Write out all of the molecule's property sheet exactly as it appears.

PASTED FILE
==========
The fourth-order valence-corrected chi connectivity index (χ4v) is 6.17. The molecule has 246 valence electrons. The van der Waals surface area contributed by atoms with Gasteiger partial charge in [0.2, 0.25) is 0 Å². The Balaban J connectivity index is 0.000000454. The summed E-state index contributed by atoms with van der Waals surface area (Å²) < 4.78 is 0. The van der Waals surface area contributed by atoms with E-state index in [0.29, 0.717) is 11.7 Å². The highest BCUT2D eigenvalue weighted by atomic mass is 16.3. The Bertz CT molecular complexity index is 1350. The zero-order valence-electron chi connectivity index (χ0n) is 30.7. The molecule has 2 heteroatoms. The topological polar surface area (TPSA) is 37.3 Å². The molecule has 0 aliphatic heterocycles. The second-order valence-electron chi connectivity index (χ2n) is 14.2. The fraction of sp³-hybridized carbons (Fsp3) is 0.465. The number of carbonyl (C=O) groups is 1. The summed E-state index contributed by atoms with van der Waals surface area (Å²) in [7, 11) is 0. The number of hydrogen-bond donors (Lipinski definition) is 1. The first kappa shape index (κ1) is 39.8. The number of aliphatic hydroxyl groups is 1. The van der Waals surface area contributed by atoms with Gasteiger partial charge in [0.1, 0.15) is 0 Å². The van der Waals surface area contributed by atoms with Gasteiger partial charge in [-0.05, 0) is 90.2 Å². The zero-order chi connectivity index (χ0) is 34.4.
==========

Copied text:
The fourth-order valence-corrected chi connectivity index (χ4v) is 6.17. The molecule has 246 valence electrons. The van der Waals surface area contributed by atoms with Gasteiger partial charge in [0.2, 0.25) is 0 Å². The Balaban J connectivity index is 0.000000454. The summed E-state index contributed by atoms with van der Waals surface area (Å²) < 4.78 is 0. The van der Waals surface area contributed by atoms with E-state index in [0.29, 0.717) is 11.7 Å². The highest BCUT2D eigenvalue weighted by atomic mass is 16.3. The Bertz CT molecular complexity index is 1350. The zero-order valence-electron chi connectivity index (χ0n) is 30.7. The molecule has 2 heteroatoms. The topological polar surface area (TPSA) is 37.3 Å². The molecule has 0 aliphatic heterocycles. The second-order valence-electron chi connectivity index (χ2n) is 14.2. The fraction of sp³-hybridized carbons (Fsp3) is 0.465. The number of carbonyl (C=O) groups is 1. The summed E-state index contributed by atoms with van der Waals surface area (Å²) in [7, 11) is 0. The number of hydrogen-bond donors (Lipinski definition) is 1. The first kappa shape index (κ1) is 39.8. The number of aliphatic hydroxyl groups is 1. The van der Waals surface area contributed by atoms with Gasteiger partial charge in [0.1, 0.15) is 0 Å². The van der Waals surface area contributed by atoms with Gasteiger partial charge in [-0.05, 0) is 90.2 Å². The zero-order chi connectivity index (χ0) is 34.4.